It is impossible to predict when and if the need for mobility aids will arise; after all, when realization strikes, it could be the time to improve accessibility and safety around the home. So, at what age should mobility aids be in the home? That depends on several factors, which makes an ounce of prevention invaluable when it comes to enhancing and upgrading the living situation for access, convenience, and independence.
When it comes to accessibility and autonomy, at what age should mobility aids be implemented in the home? Since it is not possibly to predict what may or may not occur, it makes the most sense to assess your current health and physical condition: do you have physical limitations or chronic health conditions? This could be a contributing factor that makes preplanning for aging in place not just viable, but vital. Part of this includes the potential of integrating mobility aids into the home environment to preserve independence and safety, as well.
Factors that Compromise Mobility
There are many factors that compromise your mobility as well as future physical needs- even if you are unaware of these at the current time. For instance, what is your health history like? Do you have chronic conditions that could impact mobility later in life? Also, genetics can play a role as we age. If your parents had issues or conditions that affected their physical health when they got older, there is a chance that you may be susceptible to these same conditions.
Furthermore, lifestyles and habits are factors in mobility issues. If you smoke, you are more prone to smoking-related health issues like COPD and asthma. If you have suffered serious injury or major surgery, you may require rehabilitation that compromises your mobility- even if it is temporarily. There are numerous factors that may indicate changes around the home make sense for access and safety.
Preplanning your Accessibility Needs
So, how do you preplan what your accessibility needs will be? Well, in some instances, it requires taking a hard look at the home environment and identifying any potential obstacles or challenges proactively. Think about it in terms of getting around the living situation and completing ADLs, or activities of daily living. Some ADLs include:
If the current configuration of the home interferes with these basic everyday tasks, it can impact the individual’s autonomy- make changes that make sense over time. From installing grab bars near the toilet to converting a downstairs room into your bedroom, there are changes that can be made now to help later-on.
While building or constructing ramps to access your entrance or door may not be feasible at this time, it does seem sensible to invest in portable ramps for easy entry- as well as a convenient way to ensure access wherever you go. These can be folded and packed up to be kept in a vehicle, too. The price point makes them a popular choice among consumers widely.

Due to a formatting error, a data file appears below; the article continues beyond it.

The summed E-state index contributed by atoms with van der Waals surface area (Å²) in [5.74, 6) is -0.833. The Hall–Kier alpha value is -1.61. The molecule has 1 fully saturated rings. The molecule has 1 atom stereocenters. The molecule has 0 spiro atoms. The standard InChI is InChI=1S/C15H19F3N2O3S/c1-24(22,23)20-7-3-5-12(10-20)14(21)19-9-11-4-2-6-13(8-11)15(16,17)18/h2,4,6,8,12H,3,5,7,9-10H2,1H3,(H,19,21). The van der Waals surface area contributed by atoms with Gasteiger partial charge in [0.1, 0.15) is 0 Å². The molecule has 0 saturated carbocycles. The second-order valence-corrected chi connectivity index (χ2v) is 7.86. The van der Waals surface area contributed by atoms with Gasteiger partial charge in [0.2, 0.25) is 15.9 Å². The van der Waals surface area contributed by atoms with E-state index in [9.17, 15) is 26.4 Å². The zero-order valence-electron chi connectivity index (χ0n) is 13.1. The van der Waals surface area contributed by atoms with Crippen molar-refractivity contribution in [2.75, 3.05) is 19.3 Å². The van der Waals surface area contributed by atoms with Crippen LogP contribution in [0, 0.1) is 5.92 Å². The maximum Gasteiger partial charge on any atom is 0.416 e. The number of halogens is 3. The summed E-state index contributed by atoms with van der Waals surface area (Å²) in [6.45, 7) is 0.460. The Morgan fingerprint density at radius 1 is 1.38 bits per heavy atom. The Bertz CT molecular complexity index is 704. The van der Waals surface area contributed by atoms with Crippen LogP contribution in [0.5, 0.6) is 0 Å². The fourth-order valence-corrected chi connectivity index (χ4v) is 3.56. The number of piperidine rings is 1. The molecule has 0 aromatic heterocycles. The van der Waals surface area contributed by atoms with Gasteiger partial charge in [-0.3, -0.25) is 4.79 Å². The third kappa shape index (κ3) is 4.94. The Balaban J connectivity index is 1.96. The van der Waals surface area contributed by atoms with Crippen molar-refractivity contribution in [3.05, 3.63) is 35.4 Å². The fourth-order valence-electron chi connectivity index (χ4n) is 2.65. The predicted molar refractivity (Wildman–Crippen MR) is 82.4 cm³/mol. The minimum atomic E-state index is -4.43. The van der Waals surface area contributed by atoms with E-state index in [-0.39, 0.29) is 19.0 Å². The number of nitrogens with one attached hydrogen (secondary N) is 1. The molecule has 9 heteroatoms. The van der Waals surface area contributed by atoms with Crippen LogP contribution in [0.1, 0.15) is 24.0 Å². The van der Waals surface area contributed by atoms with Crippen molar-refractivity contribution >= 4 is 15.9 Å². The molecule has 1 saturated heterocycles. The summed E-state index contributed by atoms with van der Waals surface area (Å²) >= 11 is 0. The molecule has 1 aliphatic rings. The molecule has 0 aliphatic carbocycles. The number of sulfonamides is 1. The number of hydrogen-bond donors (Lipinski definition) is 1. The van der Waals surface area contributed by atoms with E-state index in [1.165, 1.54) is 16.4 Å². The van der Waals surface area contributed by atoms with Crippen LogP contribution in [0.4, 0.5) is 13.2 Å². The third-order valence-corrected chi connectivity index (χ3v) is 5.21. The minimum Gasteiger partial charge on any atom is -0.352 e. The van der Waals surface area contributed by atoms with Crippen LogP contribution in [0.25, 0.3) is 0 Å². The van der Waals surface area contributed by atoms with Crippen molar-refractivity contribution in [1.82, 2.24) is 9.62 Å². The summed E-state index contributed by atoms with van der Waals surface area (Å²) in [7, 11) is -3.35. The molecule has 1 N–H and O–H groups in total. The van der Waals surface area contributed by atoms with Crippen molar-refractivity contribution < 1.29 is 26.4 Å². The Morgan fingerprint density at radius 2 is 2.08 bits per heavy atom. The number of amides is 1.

Ways to Move Forward
The best way to move forward is to speak with a qualified mobility professional. They should offer you an idea of what is available, what is covered by your distinct insurances, and provide demonstrations or information, as needed. Next, let them discuss a needs assessment with you to find exactly what mobility aids and equipment makes the most sense. From here, you can survey your buying options and narrow it down to what you do- or do not- want. Set up an appointment schedule with the vendor for support and service of your equipment, if applicable.
Regardless of how you choose to move forward and proceed with enhancing mobility and access in the home, always maintain safety first. That is, make upgrades that are within the safety guidelines put forth by the ADA, and always hire qualified professionals for these augmentations. When buying mobility aids and devices, it can be unwise, even dangerous to purchase second-hand equipment from unlicensed sellers. Buy mobility aids from reputable professionals that provide installation, technical support, and service or repairs, as needed. These modifications and enhancements are investments in your home- as well as in your own autonomy as you age.
Keep these points in-mind when considering ways of improving or upgrading the home. Many of these features will not only benefit you- but the whole family during various stages of life. From rehab after a hospital stay to ease when moving in or out of the home, many accessibility enhancements make everyday life easier for the entire household.
So, are you ready to make changes around the home to improve access and safety? You are never too young or too healthy to begin thinking about ways of improving access around the home. From ramps and lifts to grab bars and railings, a professional at Pacific Mobility can assist and provide you with the information needed to make prudent, practical decisions. Call to learn more.
President, Husband, Father, Grandfather Graduate of UC Davis- Bio Sci Major- Go Aggies! Jeff has extensive experience in all of Pacific Mobility’s products and services, and specializes in accessibility products as well as stairlifts, ceiling lifts and custom wheel chairs. His hobbies include spending time with family, gardening, mountain biking, exercising and off road motorcycle riding.
24 years as Owner/President of Pacific Mobility Center – selling, installing, and servicing stairlifts, porch lifts, ceiling lifts, pool lifts, handicap ramping, specialty wheelchairs, scooters, power wheel chairs, and other power mobility devices
Certified Environmental Access Consultant since 2008
Licensed General Contractor since 1998
Certified Aging in Place Specialist since 2016
Board Member for Home Access Professionals
Member of Association of Members of the Accessibility Equipment Industry (AEMA)